Steve Stone: I dont know how because they havent played outside in April in Minnesota in the lifetime of any roster players. They started their season in California playing the Los Angeles Angels, a tough team taking the first two of three which is of this writing, all theyve played. Look down that lineup, they are very impressive. One thing to worry about is replacing Joe Nathan but Jon Rauch is now 2-2 in saves though he did give up a run in two hits last night with the twins, beating the Angels 3-2. I look at the lineup that added Orlando Hudson this year and features Bernard Span at the top and three fairly devastating hitters in a row. You have to figure offensively in for another big year. The question for them is the starting rotation and the tail end of the bullpen.

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White Sox place reliever Kelvin Herrera on injured list with oblique strain

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USA TODAY

White Sox place reliever Kelvin Herrera on injured list with oblique strain

The White Sox saw another pitcher hit the shelf due to injury on Saturday.

Ahead of their game against the Rays, the White Sox placed reliever Kelvin Herrera on the 10-day injured with a right oblique strain. In a corresponding move, the team recalled right-hander Jimmy Cordero from Triple-A Charlotte.

Entering the 2019 season, Herrera was expected to be a formidable late-game reliever in the White Sox bullpen alongside closer Álex Colomé. While Colomé (20-for-21 in save chances, 2.39 ERA in 37 2/3 innings) has thrived, Herrera has struggled in his debut season on the South Side. The 29-year-old holds a 7.36 ERA in 38 games/33 innings. As things currently stand, his .326 batting average against and 3.82 BB/9 would be career highs. 

Herrera's struggles are somewhat suprising when considering how well he pitched (2.44 ERA, 48 games/44 1/3 innings) in 2018. He did struggle after the Royals traded him to the Nationals on June 18, though, perhaps a precursor of what was to come from him in 2019:

Kelvin Herrera in 2018:

  with Royals with Nationals
Games 27 21
Innings 25 2/3 18 2/3
ERA 1.05 4.34
BB 2 8
K 22 16
BAA .207 .304

The White Sox claimed Cordero off of waivers from the Mariners on June 7. He previously pitched with the Nationals (22 games, 19 innings) in 2018 and Blue Jays (one game, 1 1/3 innings) in 2019. He holds a career 5.75 ERA in the MLB, but he's pitched well with Charlotte. The 28-year-old has gone 3-1 with a 0.51 ERA in 17 2/3 innings with the Knights, with opponents hitting just .215 against him in 13 outings.

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Reynaldo Lopez continues hot start to second half, helps snap White Sox losing streak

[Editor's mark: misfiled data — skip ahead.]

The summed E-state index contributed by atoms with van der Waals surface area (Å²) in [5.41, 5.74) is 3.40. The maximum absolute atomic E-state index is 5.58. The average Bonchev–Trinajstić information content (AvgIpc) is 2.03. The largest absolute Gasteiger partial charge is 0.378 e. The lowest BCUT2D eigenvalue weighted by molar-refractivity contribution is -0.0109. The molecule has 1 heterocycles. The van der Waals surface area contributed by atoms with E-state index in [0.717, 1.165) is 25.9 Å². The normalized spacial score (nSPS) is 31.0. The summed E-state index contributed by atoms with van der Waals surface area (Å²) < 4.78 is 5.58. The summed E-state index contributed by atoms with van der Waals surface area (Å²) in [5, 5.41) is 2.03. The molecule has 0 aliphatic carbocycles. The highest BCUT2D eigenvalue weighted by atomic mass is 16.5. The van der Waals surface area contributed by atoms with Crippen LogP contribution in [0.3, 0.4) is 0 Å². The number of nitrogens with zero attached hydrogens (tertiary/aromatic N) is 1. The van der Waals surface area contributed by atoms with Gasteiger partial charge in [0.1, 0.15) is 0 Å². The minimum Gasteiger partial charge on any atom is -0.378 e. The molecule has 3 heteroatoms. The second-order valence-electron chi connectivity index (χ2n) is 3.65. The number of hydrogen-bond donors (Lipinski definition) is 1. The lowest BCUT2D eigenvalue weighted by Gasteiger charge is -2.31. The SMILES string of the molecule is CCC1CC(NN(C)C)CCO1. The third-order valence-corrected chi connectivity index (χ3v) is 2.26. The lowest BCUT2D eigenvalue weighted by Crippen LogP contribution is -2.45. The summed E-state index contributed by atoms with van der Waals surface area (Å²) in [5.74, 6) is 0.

lopez.jpg
USA TODAY

Reynaldo Lopez continues hot start to second half, helps snap White Sox losing streak

After a rough outing against the Detroit Tigers on July 4 — his last before the All-Star break — White Sox starting pitcher Reynaldo Lopez vowed to be a different pitcher going forward.

“At this point, after a really bad first half, there's not much I can say about that. Starting today, you're going to see a different pitcher going forward for the second half of the season,” Lopez said after his July 4 start through team interpreter Billy Russo. “What is done is done. There's nothing else that I can do to change what is done.

“I can do different things to get better and to be a better pitcher for the year and that's what I'm going to do.”

Two outings later, and Lopez is nearing the point where he can say “I told you so.”

Lopez has come out of the break firing on all cylinders after struggling to a 4-8 record and MLB-worst 6.34 ERA before the Midsummer Classic. Friday, he tossed seven innings of two-run ball, allowing just six hits and one walk compared to eight strikeouts. This follows his brilliant outing against the Athletics on Sunday in which he pitched six innings, allowing just three hits and one run — albeit unearned — with two walks and seven strikeouts.

Lopez exited Sunday’s game in line for a win before the White Sox bullpen slipped up. The offense allowed no such opportunity on Friday, tallying 16 hits en route to a 9-2 drubbing of the Tampa Bay Rays. It’s Lopez’s first win since June 9 against the Kansas City Royals and the White Sox first win after the break, snapping a seven-game skid.

Lopez has received a fair share of criticism this season for his struggles, but his recent success should not come as much of a surprise considering how he fared in 2018. The 25-year-old posted a 3.91 ERA in 32 starts, striking out 151 batters in 188 2/3 innings.

Lopez’s strikeout rate in 2019 is up compared to 2018 (8.19 K/9 in 2019 vs. 7.20 in 2018) and his walk rate is down (3.32 BB/9 in 2019 vs. 3.58 in 2018). The major difference is that opponents are hitting .284 against him this season compared to .234 in 2018, while also holding a .319 BABIP, up from .260 last season.

It may just be two starts, but Lopez is backing up his vow to pitch better. Between Lucas Giolito, Dylan Cease and the returns of Michael Kopech and Carlos Rodón from Tommy John surgery in 2020, the White Sox future starting rotation is in good hands. Getting Lopez back to pitching how he did in 2018 will only take that group to the next level.